May 25

Much Ado About Nothing by The Shakespeare Company is quite something

by Jenna Shummoogum · 0 comments

For any production of Much Ado About Nothing to be successful, the audience has to be rooting for Beatrice and Benedick. They have to be taken by the couple’s charm and buy into their chemistry. This is something that The Shakespeare Company and Hit & Myth Productions does well with their production of William Shakespeare’s Much Ado About Nothing, starring Myla Southward as Beatrice and Tyrell Crews as Benedick. Throw in talented cast members, a bright stage design and some creative twists along the way and you have a successful rendition of the Bard’s comedy.

The play tells of Don Pedro (Joel Cochrane) who is returning from a successful battle and is invited to stay at Leonato’s (Declan O’Reilly) place for the next couple months. He brings with him Count Claudio (Mihai Dan) and Benedick. Upon seeing Hero (Natasha Strickey) Leonato’s daughter, Claudio announces his intention to court her. Benedick wishes his friend well but vows to never marry, to which his companions are skeptical. Don Pedro’s brother Don John (Conrad Belau) has other plans for the couple and develops a scheme to disgrace Hero. He recruits Borachio (Roger LeBlanc) to put his plan into action. The cast also includes the hilarious Dogberry (Trevor Rueger), musical Margaret (Jesse Lynn Northan), the fierce Antonia (Deborah Ferguson), Ursula (Meg Fahall), Friar Francis (Myron Dearden) and Armin Karame as the Watch and Messenger.

The open set design in the round at the Studio at Vertigo Theatre allows for a creative playfulness in the production, especially in the scenes where Beatrice and Benedick are convinced of the other’s love. Patrick Du Wors’ set and lighting design gives the production a bit of breathing space to allow characters to lurk in the shadows. Rebecca Toon’s costume design is flattering and especially of note are the colours used in the clothing for the masquerade.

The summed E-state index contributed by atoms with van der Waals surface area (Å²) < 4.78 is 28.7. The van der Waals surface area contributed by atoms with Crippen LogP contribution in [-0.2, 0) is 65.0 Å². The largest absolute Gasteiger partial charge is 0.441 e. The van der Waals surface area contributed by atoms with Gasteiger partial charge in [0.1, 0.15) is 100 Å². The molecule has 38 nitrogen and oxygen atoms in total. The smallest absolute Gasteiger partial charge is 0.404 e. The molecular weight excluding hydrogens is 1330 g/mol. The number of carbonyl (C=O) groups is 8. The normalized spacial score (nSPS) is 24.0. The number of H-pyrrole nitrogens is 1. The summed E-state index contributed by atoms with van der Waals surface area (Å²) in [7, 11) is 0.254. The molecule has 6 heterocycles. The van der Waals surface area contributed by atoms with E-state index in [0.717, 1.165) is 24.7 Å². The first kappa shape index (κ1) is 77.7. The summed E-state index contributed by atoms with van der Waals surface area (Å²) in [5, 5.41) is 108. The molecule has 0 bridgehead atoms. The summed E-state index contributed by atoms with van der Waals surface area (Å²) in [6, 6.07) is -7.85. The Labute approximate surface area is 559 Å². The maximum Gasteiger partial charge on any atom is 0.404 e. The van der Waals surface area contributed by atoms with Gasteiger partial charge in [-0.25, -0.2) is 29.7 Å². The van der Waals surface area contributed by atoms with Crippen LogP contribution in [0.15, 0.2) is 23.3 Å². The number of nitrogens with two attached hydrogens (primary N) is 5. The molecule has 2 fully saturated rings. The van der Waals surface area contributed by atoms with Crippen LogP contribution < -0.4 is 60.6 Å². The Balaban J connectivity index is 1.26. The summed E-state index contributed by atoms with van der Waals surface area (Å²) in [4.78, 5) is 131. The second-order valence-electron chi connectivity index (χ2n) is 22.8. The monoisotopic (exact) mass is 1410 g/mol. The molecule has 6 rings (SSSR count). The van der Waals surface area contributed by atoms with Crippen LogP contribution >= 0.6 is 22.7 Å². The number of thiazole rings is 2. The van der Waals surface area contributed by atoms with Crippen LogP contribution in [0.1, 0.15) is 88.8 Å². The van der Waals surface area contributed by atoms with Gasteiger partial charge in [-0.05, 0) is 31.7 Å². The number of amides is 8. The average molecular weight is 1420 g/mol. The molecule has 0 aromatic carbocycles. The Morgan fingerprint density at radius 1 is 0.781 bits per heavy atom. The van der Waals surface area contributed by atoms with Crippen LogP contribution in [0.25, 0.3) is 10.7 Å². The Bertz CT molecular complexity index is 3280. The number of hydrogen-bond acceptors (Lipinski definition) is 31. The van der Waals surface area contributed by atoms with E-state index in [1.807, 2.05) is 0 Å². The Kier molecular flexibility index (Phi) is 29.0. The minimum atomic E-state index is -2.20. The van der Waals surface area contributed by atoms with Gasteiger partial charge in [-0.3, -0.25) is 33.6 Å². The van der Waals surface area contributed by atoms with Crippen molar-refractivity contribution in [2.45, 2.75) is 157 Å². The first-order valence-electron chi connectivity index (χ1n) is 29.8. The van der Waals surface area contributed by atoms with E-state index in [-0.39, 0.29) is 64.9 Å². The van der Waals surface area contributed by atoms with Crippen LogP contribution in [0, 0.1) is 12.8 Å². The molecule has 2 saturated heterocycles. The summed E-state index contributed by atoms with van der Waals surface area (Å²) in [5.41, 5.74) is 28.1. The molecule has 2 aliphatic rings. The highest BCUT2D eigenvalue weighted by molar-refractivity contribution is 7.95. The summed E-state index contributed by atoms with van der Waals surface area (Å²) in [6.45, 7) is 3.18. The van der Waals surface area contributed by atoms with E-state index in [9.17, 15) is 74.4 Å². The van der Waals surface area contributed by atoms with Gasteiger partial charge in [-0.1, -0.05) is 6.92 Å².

Director Jan Alexandra Smith has made some interesting decisions in the production. She has the conversation between Benedick and Beatrice be completely serious when Hero is disgraced and it makes for a different kind of poignancy. She also has Leonato’s anger at his daughter be quite dangerous, walking that line that this play does, between comedy and tragedy.

There are sparks and a current of desire that exists in Shakespeare’s script and also in the chemistry between Benedick and Beatrice. The sparring between this duo is a lot of fun to watch. Stickey’s Hero is equally as innocent and pure, while Rueger’s Dogberry is quirky in his hilarity.

This production of Much Ado About Nothing is merriment and joy.

The Shakespeare Company and Hit & Myth Productions’ presentation of Much Ado About Nothing runs until June 2nd. More information is available online.

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